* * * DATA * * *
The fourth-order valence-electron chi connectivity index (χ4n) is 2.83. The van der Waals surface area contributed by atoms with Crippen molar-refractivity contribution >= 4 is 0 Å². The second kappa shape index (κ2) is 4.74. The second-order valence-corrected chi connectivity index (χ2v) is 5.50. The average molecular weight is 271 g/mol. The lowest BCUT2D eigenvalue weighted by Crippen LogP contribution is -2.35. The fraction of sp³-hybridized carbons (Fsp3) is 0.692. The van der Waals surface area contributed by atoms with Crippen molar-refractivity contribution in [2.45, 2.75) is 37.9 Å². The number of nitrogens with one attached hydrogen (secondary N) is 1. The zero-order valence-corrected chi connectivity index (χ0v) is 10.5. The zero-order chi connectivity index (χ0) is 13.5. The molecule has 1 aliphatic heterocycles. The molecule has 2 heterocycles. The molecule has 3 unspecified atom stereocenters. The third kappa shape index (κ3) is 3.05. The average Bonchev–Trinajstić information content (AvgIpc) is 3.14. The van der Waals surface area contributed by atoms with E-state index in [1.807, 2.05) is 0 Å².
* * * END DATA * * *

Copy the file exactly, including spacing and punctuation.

The fourth-order valence-electron chi connectivity index (χ4n) is 2.83. The van der Waals surface area contributed by atoms with Crippen molar-refractivity contribution >= 4 is 0 Å². The second kappa shape index (κ2) is 4.74. The second-order valence-corrected chi connectivity index (χ2v) is 5.50. The average molecular weight is 271 g/mol. The lowest BCUT2D eigenvalue weighted by Crippen LogP contribution is -2.35. The fraction of sp³-hybridized carbons (Fsp3) is 0.692. The van der Waals surface area contributed by atoms with Crippen molar-refractivity contribution in [2.45, 2.75) is 37.9 Å². The number of nitrogens with one attached hydrogen (secondary N) is 1. The zero-order valence-corrected chi connectivity index (χ0v) is 10.5. The zero-order chi connectivity index (χ0) is 13.5. The molecule has 1 aliphatic heterocycles. The molecule has 2 heterocycles. The molecule has 3 unspecified atom stereocenters. The third kappa shape index (κ3) is 3.05. The average Bonchev–Trinajstić information content (AvgIpc) is 3.14. The van der Waals surface area contributed by atoms with E-state index in [1.807, 2.05) is 0 Å².